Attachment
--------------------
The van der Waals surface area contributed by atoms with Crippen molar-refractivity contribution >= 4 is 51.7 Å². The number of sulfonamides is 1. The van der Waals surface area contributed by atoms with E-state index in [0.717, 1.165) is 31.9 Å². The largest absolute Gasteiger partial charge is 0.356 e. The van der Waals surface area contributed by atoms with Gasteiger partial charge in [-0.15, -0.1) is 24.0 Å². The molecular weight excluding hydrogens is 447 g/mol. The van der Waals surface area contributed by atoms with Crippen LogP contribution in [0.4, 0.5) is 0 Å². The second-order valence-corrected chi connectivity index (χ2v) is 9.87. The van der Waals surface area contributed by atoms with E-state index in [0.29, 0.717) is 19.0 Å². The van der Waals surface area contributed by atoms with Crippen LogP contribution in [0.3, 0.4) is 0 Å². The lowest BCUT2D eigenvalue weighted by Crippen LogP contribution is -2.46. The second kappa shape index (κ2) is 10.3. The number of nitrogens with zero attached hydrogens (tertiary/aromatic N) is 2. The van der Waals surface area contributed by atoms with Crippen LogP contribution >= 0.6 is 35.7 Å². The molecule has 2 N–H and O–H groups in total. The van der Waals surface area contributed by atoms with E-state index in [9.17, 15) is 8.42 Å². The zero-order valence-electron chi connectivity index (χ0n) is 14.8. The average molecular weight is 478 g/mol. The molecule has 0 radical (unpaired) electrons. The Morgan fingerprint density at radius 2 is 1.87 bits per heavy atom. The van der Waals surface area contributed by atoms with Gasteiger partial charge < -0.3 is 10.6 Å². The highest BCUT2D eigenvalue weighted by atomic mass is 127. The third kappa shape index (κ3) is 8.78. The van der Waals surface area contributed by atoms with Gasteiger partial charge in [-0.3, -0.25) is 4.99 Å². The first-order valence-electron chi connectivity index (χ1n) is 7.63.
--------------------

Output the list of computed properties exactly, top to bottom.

The van der Waals surface area contributed by atoms with Crippen molar-refractivity contribution >= 4 is 51.7 Å². The number of sulfonamides is 1. The van der Waals surface area contributed by atoms with E-state index in [0.717, 1.165) is 31.9 Å². The largest absolute Gasteiger partial charge is 0.356 e. The van der Waals surface area contributed by atoms with Gasteiger partial charge in [-0.15, -0.1) is 24.0 Å². The molecular weight excluding hydrogens is 447 g/mol. The van der Waals surface area contributed by atoms with Crippen LogP contribution in [0.4, 0.5) is 0 Å². The second-order valence-corrected chi connectivity index (χ2v) is 9.87. The van der Waals surface area contributed by atoms with E-state index in [0.29, 0.717) is 19.0 Å². The van der Waals surface area contributed by atoms with Crippen LogP contribution in [0.3, 0.4) is 0 Å². The lowest BCUT2D eigenvalue weighted by Crippen LogP contribution is -2.46. The second kappa shape index (κ2) is 10.3. The number of nitrogens with zero attached hydrogens (tertiary/aromatic N) is 2. The van der Waals surface area contributed by atoms with Crippen LogP contribution >= 0.6 is 35.7 Å². The molecule has 2 N–H and O–H groups in total. The van der Waals surface area contributed by atoms with E-state index in [9.17, 15) is 8.42 Å². The zero-order valence-electron chi connectivity index (χ0n) is 14.8. The average molecular weight is 478 g/mol. The molecule has 0 radical (unpaired) electrons. The Morgan fingerprint density at radius 2 is 1.87 bits per heavy atom. The van der Waals surface area contributed by atoms with Gasteiger partial charge < -0.3 is 10.6 Å². The highest BCUT2D eigenvalue weighted by atomic mass is 127. The third kappa shape index (κ3) is 8.78. The van der Waals surface area contributed by atoms with Gasteiger partial charge in [-0.3, -0.25) is 4.99 Å². The first-order valence-electron chi connectivity index (χ1n) is 7.63.